(Double concerto for Flute in G, Bass Clarinet and String Quartet)
Indeed, it is a reduced double-concerto (in relation both to its length and to the little thickness of its instrumentation), in which two woodwind soloists (an Alto Flute and a Bass Clarinet) develop a kind of highly vistuosistic concertante treatment
, with the support of a small chamber ensemble (a string quartet made up with a iolin, a viola, a cello and a double-bass), whose treatment oscillates from the ripieno to a virtuosism which dialogues at the same level than the soloists.
The piece is ordered in six sections, the last three of which are a "gloss" of the former three. Thus, in the first and fourth sections (Molto tenuto
), soloists and strings develop very differentiated treatments which tend to be equal in the second and fifth sections (Piú mosso
) anf fuse altogether in the third and sixth ones (Allegro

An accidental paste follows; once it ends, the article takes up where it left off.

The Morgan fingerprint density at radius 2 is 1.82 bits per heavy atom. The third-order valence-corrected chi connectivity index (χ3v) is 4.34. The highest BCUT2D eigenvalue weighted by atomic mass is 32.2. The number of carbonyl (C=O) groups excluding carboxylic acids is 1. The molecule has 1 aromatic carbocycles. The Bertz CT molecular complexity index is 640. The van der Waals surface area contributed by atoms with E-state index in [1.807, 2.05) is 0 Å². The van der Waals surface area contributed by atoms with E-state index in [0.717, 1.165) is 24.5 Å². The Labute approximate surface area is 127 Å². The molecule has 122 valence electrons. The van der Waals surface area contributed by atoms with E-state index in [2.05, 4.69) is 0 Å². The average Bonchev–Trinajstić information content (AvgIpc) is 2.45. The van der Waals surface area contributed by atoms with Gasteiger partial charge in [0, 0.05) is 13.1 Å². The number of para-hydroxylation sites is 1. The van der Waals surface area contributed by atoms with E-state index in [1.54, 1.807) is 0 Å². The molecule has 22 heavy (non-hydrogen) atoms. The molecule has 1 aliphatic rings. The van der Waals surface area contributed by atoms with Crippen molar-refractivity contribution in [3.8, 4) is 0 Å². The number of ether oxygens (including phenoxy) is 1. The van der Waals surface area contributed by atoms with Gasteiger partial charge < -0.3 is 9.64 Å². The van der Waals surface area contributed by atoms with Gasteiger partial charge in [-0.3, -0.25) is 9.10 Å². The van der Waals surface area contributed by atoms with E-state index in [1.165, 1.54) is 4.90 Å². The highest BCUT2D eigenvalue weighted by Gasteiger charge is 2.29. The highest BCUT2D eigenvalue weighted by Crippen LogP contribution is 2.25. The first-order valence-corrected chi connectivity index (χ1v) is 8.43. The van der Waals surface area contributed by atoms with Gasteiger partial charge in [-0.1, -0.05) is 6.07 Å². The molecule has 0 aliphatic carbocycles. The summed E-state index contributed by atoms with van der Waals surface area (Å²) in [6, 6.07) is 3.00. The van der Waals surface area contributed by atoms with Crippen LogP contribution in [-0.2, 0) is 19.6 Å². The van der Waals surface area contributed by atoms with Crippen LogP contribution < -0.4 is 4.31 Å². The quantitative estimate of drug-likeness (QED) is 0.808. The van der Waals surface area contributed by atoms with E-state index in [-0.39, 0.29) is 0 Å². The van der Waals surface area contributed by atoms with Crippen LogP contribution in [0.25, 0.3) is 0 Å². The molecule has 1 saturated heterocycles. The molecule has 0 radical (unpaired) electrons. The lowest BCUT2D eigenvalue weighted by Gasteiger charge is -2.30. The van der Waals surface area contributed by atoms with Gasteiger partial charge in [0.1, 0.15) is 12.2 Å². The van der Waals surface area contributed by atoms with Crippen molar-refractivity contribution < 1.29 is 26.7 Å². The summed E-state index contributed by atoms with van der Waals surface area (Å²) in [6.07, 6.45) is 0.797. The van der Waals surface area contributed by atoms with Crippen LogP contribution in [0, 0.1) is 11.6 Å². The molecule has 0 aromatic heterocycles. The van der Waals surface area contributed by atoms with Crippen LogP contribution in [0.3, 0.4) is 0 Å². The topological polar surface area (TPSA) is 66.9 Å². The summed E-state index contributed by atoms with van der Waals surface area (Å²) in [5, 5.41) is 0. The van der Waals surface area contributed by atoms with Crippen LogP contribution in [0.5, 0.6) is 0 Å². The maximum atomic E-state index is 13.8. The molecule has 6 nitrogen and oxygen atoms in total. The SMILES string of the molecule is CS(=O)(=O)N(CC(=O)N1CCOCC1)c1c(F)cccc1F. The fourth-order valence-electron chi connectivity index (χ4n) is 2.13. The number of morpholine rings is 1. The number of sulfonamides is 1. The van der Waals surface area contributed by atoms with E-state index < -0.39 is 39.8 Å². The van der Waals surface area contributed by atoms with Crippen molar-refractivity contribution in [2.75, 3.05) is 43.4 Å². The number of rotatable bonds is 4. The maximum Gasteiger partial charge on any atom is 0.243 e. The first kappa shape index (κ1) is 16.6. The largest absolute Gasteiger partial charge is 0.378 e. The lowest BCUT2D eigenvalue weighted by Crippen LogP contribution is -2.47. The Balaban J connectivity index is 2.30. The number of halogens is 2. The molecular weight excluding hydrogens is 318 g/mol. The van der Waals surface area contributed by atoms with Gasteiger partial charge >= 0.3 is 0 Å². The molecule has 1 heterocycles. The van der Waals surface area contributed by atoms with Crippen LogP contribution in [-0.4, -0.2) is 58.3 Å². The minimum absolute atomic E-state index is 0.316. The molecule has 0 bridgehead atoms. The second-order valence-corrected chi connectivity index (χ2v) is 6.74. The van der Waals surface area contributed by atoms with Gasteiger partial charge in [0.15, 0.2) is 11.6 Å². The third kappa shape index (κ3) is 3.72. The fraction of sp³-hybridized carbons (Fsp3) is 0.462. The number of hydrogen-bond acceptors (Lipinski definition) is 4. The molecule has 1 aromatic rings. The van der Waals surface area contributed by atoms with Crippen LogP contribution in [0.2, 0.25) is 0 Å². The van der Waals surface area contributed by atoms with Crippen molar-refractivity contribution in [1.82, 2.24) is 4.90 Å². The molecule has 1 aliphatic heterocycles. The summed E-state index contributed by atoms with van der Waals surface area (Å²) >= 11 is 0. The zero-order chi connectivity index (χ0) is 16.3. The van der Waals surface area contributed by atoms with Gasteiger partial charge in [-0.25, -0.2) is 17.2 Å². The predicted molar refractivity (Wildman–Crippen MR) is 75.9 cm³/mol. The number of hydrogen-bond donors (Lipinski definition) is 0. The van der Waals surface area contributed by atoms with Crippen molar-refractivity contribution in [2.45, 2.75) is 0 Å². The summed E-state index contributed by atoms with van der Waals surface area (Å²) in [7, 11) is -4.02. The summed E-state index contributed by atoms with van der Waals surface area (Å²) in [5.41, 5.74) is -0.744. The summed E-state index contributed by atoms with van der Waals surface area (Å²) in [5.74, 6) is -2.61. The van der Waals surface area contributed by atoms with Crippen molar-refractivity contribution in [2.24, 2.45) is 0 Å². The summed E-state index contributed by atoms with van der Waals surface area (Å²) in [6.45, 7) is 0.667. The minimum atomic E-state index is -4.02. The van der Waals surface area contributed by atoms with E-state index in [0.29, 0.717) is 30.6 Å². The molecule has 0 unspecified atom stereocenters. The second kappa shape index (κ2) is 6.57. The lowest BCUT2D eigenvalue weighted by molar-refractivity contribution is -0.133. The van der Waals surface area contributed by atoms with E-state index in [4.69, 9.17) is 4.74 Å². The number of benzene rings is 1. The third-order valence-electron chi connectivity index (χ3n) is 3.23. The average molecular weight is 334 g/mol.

), where there is not any distinction between the writing of (for instance) flute and double-bass.
Short cadences of the soloists separate (or connect) some of the sections. The writing, in general, is developped in an "atomized" way in small cells, which are distributed throughout the ensemble (in italian style
) and related between them in a german type of speech
. Hence the german-italian game of words which serves as a title for the piece.
was written in june, 1988, as a commission of the spanish Centre por the Difussion of Contemporary Music in collaboration with the 17' Rencontres Internationales de Musique Contemporaine de Metz
(France), where was performed by the first time in nevember, 1988, played by the Grupo Círculo conducted by José Luis Temes, with Salvador Espasa and Salvador Vidal as flute and clarinet soloists.
José Luis Turina
Madrid, april, 1997